Tuesday, June 26, 2012

"Unknown Unknowns" for Unsuspecting Taxpayers ... Contingent Liabilities Associated with "Project" Guarantees

The highly publicized and well "known" U.S. national debt is ~$16 trillion and climbing another ~$1 trillion annually.

"Known" underfunded entitlement obligations such as Social Security, Medicare and Medicaid amount to another $100 trillion or so.

"Known" underfunded state and local public pension liabilities are perhaps another $3 trillion, exclusive of retiree health care costs.

That's a lot, to be sure.

But wait, there's more. Let's review the "known unknowns" and in many cases "unknown unknowns" associated with taxpayer "project" indebtedness guarantees.

These guarantees frequently are neither visible to, nor initially funded by, the taxpayers. Nevertheless, they represent very real potential future payment obligations of the taxpayers. These are often called contingent liabilities.

With No Vote, Taxpayers Stuck With Tab on Bonds says this about the "unknown unknown" contingent liability developing mess:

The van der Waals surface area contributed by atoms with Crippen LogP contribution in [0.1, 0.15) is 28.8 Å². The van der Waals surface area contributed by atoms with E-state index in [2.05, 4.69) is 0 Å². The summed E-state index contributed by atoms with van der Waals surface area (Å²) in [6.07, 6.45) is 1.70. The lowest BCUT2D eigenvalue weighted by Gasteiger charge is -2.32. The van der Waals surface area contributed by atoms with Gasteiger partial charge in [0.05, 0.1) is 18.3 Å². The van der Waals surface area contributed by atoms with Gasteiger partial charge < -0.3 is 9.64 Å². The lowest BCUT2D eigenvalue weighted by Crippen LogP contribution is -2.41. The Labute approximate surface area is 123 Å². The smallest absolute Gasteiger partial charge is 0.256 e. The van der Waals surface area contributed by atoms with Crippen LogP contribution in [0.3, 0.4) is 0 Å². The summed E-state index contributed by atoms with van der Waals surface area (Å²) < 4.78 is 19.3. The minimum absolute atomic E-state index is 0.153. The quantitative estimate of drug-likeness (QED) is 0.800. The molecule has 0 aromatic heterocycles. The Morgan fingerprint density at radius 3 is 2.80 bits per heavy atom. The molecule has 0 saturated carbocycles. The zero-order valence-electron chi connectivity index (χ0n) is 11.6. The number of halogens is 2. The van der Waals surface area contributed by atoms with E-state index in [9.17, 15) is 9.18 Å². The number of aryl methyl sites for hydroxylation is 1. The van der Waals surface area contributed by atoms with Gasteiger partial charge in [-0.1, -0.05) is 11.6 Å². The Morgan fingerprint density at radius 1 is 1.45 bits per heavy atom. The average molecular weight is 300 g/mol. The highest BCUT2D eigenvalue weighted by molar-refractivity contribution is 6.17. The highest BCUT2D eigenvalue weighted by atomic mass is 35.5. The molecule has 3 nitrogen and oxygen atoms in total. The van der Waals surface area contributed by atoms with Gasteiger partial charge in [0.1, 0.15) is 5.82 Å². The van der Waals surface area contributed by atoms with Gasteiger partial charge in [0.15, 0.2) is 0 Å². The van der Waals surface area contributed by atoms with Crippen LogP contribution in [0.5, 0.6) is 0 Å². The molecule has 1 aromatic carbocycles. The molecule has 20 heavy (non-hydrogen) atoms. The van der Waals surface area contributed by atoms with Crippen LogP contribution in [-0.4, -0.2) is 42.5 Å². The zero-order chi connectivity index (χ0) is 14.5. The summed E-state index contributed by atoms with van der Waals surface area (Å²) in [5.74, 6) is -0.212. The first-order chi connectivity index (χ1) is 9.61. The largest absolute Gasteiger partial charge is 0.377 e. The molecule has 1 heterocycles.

"Surprised local taxpayers from Stockton, Calif., to Scranton, Pa., are finding themselves obligated for parking garages, hockey arenas and other enterprises that can no longer pay their debts. See also A Town That Backed a Failed Project Refuses to Pay (June 26, 2012)

Officials have signed them up unknowingly to backstop the bonds of independent authorities, the special bodies of government that run projects like toll roads and power plants.

The practice, meant to save governments money, has been gaining popularity without attracting much notice, and is creating problems for a small but growing number of cities.

Data from Thomson Reuters suggests that local taxpayers are backing so-called enterprise debt at five times the rate they did 10 years ago. The resulting municipal bonds are sometimes called “double barreled,” because they are backed by both the future revenue of a project and some sort of taxpayer backstop. The exact wording and mechanics can vary.